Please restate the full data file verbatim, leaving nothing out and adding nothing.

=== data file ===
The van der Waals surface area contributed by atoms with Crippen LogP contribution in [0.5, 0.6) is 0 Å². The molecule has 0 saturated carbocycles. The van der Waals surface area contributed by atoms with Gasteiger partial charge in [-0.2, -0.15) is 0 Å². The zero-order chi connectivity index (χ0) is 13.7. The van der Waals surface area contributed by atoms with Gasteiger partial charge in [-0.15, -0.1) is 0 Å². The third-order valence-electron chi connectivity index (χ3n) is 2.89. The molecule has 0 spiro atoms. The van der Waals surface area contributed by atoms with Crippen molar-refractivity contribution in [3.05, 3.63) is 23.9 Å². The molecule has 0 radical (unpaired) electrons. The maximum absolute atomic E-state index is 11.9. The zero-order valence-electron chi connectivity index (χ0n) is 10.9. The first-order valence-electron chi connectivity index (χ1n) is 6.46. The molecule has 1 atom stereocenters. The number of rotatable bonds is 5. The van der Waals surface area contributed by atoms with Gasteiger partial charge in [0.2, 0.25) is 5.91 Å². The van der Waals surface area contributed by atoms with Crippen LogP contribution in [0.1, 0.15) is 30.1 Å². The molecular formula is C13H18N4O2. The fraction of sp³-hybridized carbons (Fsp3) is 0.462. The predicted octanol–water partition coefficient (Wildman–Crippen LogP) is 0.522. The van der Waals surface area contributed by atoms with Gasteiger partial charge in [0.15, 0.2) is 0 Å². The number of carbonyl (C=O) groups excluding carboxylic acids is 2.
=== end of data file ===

The van der Waals surface area contributed by atoms with Crippen LogP contribution in [0.5, 0.6) is 0 Å². The molecule has 0 saturated carbocycles. The van der Waals surface area contributed by atoms with Gasteiger partial charge in [-0.2, -0.15) is 0 Å². The zero-order chi connectivity index (χ0) is 13.7. The van der Waals surface area contributed by atoms with Gasteiger partial charge in [-0.15, -0.1) is 0 Å². The third-order valence-electron chi connectivity index (χ3n) is 2.89. The molecule has 0 spiro atoms. The van der Waals surface area contributed by atoms with Crippen molar-refractivity contribution in [3.05, 3.63) is 23.9 Å². The molecule has 0 radical (unpaired) electrons. The maximum absolute atomic E-state index is 11.9. The zero-order valence-electron chi connectivity index (χ0n) is 10.9. The first-order valence-electron chi connectivity index (χ1n) is 6.46. The molecule has 1 atom stereocenters. The number of rotatable bonds is 5. The van der Waals surface area contributed by atoms with Gasteiger partial charge in [0.2, 0.25) is 5.91 Å². The van der Waals surface area contributed by atoms with Crippen LogP contribution in [0.1, 0.15) is 30.1 Å². The molecular formula is C13H18N4O2. The fraction of sp³-hybridized carbons (Fsp3) is 0.462. The predicted octanol–water partition coefficient (Wildman–Crippen LogP) is 0.522. The van der Waals surface area contributed by atoms with Gasteiger partial charge in [0.15, 0.2) is 0 Å². The number of carbonyl (C=O) groups excluding carboxylic acids is 2.